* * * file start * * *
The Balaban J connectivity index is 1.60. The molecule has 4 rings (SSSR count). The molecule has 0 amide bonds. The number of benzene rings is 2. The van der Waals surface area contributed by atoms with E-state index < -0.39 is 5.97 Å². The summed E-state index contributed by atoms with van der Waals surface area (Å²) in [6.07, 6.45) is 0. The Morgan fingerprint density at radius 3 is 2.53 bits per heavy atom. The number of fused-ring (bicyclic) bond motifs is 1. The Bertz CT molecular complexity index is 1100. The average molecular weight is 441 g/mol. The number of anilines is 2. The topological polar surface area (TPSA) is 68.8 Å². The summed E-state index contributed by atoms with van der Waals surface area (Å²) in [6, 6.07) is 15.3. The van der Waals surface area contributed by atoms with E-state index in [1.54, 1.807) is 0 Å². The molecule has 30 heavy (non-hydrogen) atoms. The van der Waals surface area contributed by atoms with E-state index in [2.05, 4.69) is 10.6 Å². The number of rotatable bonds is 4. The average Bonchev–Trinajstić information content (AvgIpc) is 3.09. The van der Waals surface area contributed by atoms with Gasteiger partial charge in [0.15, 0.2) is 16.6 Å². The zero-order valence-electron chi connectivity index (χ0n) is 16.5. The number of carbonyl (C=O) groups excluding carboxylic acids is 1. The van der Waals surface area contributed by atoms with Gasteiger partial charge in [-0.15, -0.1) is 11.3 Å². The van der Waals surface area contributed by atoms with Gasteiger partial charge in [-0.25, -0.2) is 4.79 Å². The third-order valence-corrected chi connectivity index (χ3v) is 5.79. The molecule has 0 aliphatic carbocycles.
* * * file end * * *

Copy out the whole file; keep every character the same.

The Balaban J connectivity index is 1.60. The molecule has 4 rings (SSSR count). The molecule has 0 amide bonds. The number of benzene rings is 2. The van der Waals surface area contributed by atoms with E-state index < -0.39 is 5.97 Å². The summed E-state index contributed by atoms with van der Waals surface area (Å²) in [6.07, 6.45) is 0. The Morgan fingerprint density at radius 3 is 2.53 bits per heavy atom. The number of fused-ring (bicyclic) bond motifs is 1. The Bertz CT molecular complexity index is 1100. The average molecular weight is 441 g/mol. The number of anilines is 2. The topological polar surface area (TPSA) is 68.8 Å². The summed E-state index contributed by atoms with van der Waals surface area (Å²) in [6, 6.07) is 15.3. The van der Waals surface area contributed by atoms with E-state index in [1.54, 1.807) is 0 Å². The molecule has 30 heavy (non-hydrogen) atoms. The van der Waals surface area contributed by atoms with E-state index in [2.05, 4.69) is 10.6 Å². The number of rotatable bonds is 4. The average Bonchev–Trinajstić information content (AvgIpc) is 3.09. The van der Waals surface area contributed by atoms with Gasteiger partial charge in [0.15, 0.2) is 16.6 Å². The zero-order valence-electron chi connectivity index (χ0n) is 16.5. The number of carbonyl (C=O) groups excluding carboxylic acids is 1. The van der Waals surface area contributed by atoms with Gasteiger partial charge in [-0.15, -0.1) is 11.3 Å². The van der Waals surface area contributed by atoms with Gasteiger partial charge in [-0.25, -0.2) is 4.79 Å². The third-order valence-corrected chi connectivity index (χ3v) is 5.79. The molecule has 0 aliphatic carbocycles.